*There was an interesting mix in the audience. While it is true that a lot of their patients are online, there was also a decent size group in the audience that work at free clinics and other similar offices. A lot of their patients are actually homeless. It would be interesting to hear more about how they think the online communication tools fit with their day-to-day work.
I talked to one of the hosts on my way out after my second presentation, and he said they would get feedback from evaluations to me soon. The immediate feedback the attendees shared with me was positive, but it will be interesting to hear more about their thoughts. I hit some pretty bad traffic on my way home (hence the pictures in this post) due to a gnarly car accident. 
I was excited to share about the presentation when I got home and was able to chat virtually with a friend. Although sometimes, it felt like I may have just been talking to an empty room.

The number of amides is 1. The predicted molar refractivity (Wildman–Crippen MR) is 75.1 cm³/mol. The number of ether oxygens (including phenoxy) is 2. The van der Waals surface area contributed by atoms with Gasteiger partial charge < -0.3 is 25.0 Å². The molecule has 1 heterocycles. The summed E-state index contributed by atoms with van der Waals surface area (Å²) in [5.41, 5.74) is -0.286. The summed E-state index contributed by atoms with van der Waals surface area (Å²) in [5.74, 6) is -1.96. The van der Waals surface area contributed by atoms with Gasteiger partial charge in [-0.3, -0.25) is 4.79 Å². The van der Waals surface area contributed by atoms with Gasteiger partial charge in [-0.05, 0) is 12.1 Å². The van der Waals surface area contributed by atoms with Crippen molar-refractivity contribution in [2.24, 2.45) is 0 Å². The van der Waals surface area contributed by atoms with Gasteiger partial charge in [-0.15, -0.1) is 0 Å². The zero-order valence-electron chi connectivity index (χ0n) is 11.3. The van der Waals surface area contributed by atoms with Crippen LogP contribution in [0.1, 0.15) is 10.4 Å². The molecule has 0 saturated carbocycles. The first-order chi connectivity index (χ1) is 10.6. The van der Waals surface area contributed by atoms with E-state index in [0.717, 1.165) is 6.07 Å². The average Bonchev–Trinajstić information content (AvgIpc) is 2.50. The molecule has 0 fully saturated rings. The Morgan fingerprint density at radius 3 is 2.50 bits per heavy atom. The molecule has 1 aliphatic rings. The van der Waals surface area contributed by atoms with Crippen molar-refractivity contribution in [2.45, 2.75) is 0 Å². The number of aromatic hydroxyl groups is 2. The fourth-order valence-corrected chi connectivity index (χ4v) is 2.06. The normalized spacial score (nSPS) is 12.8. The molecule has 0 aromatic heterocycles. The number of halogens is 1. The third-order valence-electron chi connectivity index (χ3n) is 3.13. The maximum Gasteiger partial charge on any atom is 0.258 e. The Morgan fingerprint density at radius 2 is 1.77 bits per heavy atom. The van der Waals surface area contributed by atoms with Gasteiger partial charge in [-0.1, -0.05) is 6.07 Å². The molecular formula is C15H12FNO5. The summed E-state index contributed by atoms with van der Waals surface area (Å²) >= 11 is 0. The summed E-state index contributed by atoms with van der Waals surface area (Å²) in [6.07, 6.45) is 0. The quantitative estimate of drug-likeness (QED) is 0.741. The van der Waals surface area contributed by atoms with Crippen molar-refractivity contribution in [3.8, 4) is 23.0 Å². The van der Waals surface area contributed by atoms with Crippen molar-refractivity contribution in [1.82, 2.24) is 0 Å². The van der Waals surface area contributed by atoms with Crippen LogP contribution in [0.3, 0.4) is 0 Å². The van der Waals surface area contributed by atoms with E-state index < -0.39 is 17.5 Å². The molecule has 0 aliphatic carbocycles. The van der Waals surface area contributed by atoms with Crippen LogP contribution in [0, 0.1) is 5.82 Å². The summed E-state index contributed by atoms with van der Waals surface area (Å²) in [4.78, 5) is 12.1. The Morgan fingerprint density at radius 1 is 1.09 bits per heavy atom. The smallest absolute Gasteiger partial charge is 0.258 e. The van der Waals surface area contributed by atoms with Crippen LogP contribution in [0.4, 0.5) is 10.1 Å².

talking to myself

Heard some interesting updates from some of the drug/pharmaceutical reps that were in attendance. Will share that in my next post.


  • Great post!!! Wow – I’m glad they invited you to present! I especially love towards the end how you reminded them that it is a very lonely disease and that you can’t tell by looking at you that you’re diabetic.


  • I have to laugh: most of the folk active in the DOC have received better, more reliable, and more up-to-date information from other PWD and from tech sites on the Internet than their doctors could even perceive. In many ways, our top peer advocates are better-advised than the licensed professionals, and the trickle-down is pretty damned decent as well.

  • Thanks for the blog Sara.